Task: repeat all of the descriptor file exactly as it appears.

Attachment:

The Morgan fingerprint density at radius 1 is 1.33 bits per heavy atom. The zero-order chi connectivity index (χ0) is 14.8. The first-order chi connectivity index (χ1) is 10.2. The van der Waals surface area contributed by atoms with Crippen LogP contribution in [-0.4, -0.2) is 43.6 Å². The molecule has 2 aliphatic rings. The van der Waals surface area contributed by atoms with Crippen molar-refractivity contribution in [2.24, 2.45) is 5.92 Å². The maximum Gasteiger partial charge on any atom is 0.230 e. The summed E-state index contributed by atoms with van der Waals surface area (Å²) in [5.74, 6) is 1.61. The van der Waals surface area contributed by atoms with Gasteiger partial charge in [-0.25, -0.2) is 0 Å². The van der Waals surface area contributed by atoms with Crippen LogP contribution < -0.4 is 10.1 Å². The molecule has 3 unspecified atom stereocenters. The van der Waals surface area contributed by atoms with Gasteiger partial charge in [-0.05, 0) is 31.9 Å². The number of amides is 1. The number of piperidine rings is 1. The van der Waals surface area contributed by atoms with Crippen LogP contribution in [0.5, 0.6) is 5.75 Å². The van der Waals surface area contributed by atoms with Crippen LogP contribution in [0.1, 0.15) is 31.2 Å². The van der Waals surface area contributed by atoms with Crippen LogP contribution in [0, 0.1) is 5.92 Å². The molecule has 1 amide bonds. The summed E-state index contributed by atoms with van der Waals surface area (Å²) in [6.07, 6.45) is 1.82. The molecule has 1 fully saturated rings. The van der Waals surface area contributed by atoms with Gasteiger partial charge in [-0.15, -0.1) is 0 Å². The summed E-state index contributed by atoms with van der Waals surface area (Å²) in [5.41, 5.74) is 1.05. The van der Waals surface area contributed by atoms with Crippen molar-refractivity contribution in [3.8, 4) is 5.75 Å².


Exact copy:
The Morgan fingerprint density at radius 1 is 1.33 bits per heavy atom. The zero-order chi connectivity index (χ0) is 14.8. The first-order chi connectivity index (χ1) is 10.2. The van der Waals surface area contributed by atoms with Crippen LogP contribution in [-0.4, -0.2) is 43.6 Å². The molecule has 2 aliphatic rings. The van der Waals surface area contributed by atoms with Crippen molar-refractivity contribution in [2.24, 2.45) is 5.92 Å². The maximum Gasteiger partial charge on any atom is 0.230 e. The summed E-state index contributed by atoms with van der Waals surface area (Å²) in [5.74, 6) is 1.61. The van der Waals surface area contributed by atoms with Gasteiger partial charge in [-0.25, -0.2) is 0 Å². The van der Waals surface area contributed by atoms with Crippen LogP contribution < -0.4 is 10.1 Å². The molecule has 3 unspecified atom stereocenters. The van der Waals surface area contributed by atoms with Gasteiger partial charge in [-0.05, 0) is 31.9 Å². The number of amides is 1. The number of piperidine rings is 1. The van der Waals surface area contributed by atoms with Crippen LogP contribution in [0.5, 0.6) is 5.75 Å². The van der Waals surface area contributed by atoms with Crippen LogP contribution in [0.1, 0.15) is 31.2 Å². The van der Waals surface area contributed by atoms with Crippen LogP contribution in [0, 0.1) is 5.92 Å². The molecule has 1 amide bonds. The summed E-state index contributed by atoms with van der Waals surface area (Å²) in [6.07, 6.45) is 1.82. The molecule has 1 fully saturated rings. The van der Waals surface area contributed by atoms with Gasteiger partial charge in [-0.15, -0.1) is 0 Å². The summed E-state index contributed by atoms with van der Waals surface area (Å²) in [5.41, 5.74) is 1.05. The van der Waals surface area contributed by atoms with Crippen molar-refractivity contribution in [3.8, 4) is 5.75 Å².